Thank you Sir,

    Michael

  6. This truly is an excellent article. I wish that the author of the Astronomical League 100 Double Star List had at least given this as a link. I had been asking friends in the hobby for help with position angles. Every one just gave me a clueless expression, even those who had taught astronomy courses. For many of the stars in this list, what I saw just did not match the listed position angles. Then once I began to figure out what was happening, I started running into circumpolar stars, and I knew the rules were different here. Thanks again. I think you just saved my sanity. Danny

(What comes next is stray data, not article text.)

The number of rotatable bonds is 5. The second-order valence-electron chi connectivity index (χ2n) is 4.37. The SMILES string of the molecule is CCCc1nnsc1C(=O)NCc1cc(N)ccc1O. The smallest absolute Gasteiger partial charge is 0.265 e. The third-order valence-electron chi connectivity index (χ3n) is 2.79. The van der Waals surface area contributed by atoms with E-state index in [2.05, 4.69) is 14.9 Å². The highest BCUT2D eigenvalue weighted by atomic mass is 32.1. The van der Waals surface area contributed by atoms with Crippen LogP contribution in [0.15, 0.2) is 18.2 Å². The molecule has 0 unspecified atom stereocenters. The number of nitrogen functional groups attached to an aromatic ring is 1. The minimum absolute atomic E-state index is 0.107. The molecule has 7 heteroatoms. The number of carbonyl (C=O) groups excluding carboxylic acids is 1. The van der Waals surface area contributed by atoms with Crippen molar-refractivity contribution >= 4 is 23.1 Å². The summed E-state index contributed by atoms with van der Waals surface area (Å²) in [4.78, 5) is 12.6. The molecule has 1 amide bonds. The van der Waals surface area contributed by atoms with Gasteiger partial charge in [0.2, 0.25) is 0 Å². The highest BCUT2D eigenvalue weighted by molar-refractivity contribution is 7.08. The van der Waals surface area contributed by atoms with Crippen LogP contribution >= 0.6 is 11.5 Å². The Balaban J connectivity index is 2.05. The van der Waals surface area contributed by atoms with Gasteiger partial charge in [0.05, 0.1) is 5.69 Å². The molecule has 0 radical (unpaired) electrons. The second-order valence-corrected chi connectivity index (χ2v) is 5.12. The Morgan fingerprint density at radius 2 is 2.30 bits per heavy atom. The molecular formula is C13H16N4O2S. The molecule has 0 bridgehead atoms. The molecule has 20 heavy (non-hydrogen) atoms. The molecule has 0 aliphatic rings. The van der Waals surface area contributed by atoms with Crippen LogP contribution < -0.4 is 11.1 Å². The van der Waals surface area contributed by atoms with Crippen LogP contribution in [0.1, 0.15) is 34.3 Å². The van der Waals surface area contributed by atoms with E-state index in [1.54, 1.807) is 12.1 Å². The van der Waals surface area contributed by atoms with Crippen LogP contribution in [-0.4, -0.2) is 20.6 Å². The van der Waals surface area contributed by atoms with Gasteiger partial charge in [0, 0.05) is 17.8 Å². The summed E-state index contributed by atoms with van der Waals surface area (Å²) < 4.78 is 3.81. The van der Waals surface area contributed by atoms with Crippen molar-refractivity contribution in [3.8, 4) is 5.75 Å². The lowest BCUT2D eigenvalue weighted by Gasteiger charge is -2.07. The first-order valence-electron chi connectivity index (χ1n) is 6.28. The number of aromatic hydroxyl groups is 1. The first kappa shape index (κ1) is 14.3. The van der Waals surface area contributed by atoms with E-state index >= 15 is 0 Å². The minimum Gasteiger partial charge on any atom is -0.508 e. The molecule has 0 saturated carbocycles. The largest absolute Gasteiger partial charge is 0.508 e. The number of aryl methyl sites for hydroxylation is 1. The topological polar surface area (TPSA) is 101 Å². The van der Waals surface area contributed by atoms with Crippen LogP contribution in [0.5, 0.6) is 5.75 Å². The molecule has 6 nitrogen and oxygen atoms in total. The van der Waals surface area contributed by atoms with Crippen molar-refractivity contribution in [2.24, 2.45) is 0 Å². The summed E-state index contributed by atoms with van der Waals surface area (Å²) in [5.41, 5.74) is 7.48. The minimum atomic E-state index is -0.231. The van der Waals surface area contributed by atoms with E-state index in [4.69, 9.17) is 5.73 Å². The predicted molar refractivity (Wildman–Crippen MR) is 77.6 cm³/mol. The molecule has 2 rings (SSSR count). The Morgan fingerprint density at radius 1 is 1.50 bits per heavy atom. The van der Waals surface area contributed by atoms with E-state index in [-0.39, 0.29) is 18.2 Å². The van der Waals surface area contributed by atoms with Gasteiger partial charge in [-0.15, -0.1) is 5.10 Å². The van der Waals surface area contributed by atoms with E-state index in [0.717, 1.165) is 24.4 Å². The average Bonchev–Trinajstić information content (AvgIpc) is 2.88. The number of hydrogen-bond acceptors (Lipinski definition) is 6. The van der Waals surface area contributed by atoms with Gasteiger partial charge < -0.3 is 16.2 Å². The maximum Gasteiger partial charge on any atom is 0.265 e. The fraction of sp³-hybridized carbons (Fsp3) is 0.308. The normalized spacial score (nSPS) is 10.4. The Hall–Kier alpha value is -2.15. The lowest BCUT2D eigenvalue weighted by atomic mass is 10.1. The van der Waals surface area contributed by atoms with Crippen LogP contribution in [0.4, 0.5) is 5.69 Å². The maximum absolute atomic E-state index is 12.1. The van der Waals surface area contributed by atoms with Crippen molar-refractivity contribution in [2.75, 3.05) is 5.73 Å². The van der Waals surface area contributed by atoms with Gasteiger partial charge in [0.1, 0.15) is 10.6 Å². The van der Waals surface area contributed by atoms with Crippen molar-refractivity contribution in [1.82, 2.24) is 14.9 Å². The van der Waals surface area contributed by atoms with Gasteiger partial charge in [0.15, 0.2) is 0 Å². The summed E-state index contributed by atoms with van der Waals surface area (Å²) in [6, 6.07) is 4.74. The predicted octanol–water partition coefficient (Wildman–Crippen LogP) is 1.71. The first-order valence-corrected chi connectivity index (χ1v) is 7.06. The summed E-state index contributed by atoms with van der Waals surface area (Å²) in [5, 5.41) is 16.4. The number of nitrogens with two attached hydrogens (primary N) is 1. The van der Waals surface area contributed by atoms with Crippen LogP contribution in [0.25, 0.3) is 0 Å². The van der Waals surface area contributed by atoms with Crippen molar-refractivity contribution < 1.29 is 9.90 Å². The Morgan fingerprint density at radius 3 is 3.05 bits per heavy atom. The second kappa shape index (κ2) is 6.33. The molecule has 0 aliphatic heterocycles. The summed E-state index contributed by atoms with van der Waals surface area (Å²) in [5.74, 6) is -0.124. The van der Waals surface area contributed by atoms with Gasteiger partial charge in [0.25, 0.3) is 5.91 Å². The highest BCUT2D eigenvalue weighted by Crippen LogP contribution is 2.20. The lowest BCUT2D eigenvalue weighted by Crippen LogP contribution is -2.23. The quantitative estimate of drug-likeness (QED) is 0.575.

• You’re more than welcome, Danny!

      Greg wrote that article and saved my sanity, too. I was confused more than once by what goes on in the circumpolar area until he explained it to me.

      It’s kind of like the Bermuda Triangle until you figure out it’s actually totally logical.

      John

  7. Great stuff Greg . Not many people write about this .
    mike hyrczyk

  8. Great stuff Greg . Not many people write about this .
    mike hyrczyk